Steel Ministry to appoint consultant for boosting SAIL's performance

SAILNew Delhi: Worried over declining profit in SAIL, the Steel Ministry has decided to appoint a globally-renowned consultancy agency to carry out a "diagnostic study" for enhancing the maharatna's performance.

The ministry will float a tender soon inviting expression of interest (EoI) from international firms to also look at ways operations of the country's largest steel maker can be improved and future expansion can be executed in time and without cost overruns.

The consultancy firm, to be chosen after ascertaining their expertise and assessing technical and financial bids, would also be asked to chart out the marketing plans, work on SAIL's existing structure and suggest ways to better utilise its existing land parcel, a senior ministry official said.

Admitting that steel sector had been passing though hard times globally due to lower prices and higher input costs, he, however, said SAIL should not use them as reasons to justify its falling profits as most of the state-run firm's products are sold within India. Also, it gets a good chunk of raw material from captive sources.

SAIL had clocked Rs 6,754 crore net profit in the 2009-10 fiscal, Rs 4,905 crore in 2010-11, Rs 3,543 crore in 2011-12, Rs 2,170 crore in 2012-13 and Rs 2,616 crore in last fiscal.

The official said the rise in net profit in 2013-14 over the previous fiscal was not due to improved performance, but because of a Rs 1,056 crore exceptional gain from Vale towards damages due to non-supply of full quantity of contracted hard coking coal. Minus this item, profit would have been lower. A steel company's profitability can get impacted due to a host of factors such as costlier raw material, lower price of the commodity and its demand and poor operational efficiency.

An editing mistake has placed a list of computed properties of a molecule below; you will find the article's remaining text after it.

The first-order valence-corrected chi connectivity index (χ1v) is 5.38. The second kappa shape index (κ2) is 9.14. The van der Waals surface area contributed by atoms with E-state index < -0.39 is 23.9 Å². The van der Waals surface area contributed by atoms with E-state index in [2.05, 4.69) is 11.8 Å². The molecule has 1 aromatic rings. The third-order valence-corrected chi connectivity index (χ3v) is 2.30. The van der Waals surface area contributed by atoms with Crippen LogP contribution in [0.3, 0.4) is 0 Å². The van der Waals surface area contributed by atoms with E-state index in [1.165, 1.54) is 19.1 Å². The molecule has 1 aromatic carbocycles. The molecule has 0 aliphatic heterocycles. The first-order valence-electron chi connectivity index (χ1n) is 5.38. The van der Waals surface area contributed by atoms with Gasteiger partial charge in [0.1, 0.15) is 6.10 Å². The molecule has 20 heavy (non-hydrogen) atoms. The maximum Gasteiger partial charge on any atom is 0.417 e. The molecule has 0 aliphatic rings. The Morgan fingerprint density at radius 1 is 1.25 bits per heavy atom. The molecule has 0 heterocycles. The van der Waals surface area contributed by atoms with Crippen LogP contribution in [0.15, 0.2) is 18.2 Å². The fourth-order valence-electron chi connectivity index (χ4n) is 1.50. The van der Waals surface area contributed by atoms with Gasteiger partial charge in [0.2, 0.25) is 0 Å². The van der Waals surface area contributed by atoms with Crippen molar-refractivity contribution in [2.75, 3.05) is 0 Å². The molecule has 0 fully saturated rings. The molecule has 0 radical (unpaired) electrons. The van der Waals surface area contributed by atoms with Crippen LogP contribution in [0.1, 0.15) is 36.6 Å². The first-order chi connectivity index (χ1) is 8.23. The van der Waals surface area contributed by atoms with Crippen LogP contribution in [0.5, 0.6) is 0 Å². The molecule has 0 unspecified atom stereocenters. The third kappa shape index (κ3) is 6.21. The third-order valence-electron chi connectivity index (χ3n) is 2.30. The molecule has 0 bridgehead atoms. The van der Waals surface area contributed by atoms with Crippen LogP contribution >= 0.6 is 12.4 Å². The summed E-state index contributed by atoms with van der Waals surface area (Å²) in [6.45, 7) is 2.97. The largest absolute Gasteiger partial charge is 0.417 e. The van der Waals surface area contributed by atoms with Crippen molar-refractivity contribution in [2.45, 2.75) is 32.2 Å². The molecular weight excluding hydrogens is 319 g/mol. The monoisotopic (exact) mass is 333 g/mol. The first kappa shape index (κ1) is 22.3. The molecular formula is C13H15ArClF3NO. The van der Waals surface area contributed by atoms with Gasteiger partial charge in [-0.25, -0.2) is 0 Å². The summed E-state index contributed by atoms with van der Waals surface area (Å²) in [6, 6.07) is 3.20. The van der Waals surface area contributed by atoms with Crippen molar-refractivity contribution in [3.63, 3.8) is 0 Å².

SAIL is in a better position compared to many other domestic steel makers because of captive source of iron ore. However, it has to import 75 percent of annual coking coal needs. The fluctuation in coking coal price exposes the steel maker's profits to volatility.

The company's profit in 2009-10 was its second best in its history and its Chairman C S Verma attributed the rise to higher saleable steel production and sales, higher production of the value-added products, improvement in techno-economic areas and optimum utilisation of funds.

He attributed the dip in profit in 2010-11 to escalations in input prices, particularly of imported coking coal. Another key factor, Verma said, which affected profitability adversely was the impact of foreign exchange variation.

The 38.7 percent fall in net profit in 2012-13 over the previous year was largely due to lower net sales realisation resulting from a subdued market, SAIL had said.

The rise in 20.6 percent rise in net profit in 2013-14 over the previous year was mainly because of higher turnover and growth in export sales. Higher production of value-added steel also helped, Verma had said.

"On the product side, even though SAIL has a good basket of product mix, it should produce more value-added steel and attain better productivity so that net sales realisation improves," he said, adding Tata Steel's value-added product mix was far higher than that of SAIL.

Modernisation and expansion work at SAIL has been delayed by even four years in some cases. This delay has prevented SAIL from gaining market share and impacted generation of higher revenue as well as profits.

"The consultancy firm would also look at the ways future expansion can be carried out and what system could be put in place so that capacity expansion do no suffer," he said.

SAIL is enhancing its hot metal capacity to 23.4 million tonnes per annum (mtpa) from 13.8 mtpa now with Rs 72,000 crore investments lined up.

It has prepared a draft plan (Vision-2025) to raise its hot metal production capacity to around 50 mtpa by 2025 mainly through brownfield expansion with an estimated Rs 1.5 lakh crore investments.

As "getting land is a great difficulty" in India, the official said, SAIL -- which has a big land bank -- would be looking for inputs for the consultant on how its real estate can be better utilised.--PTI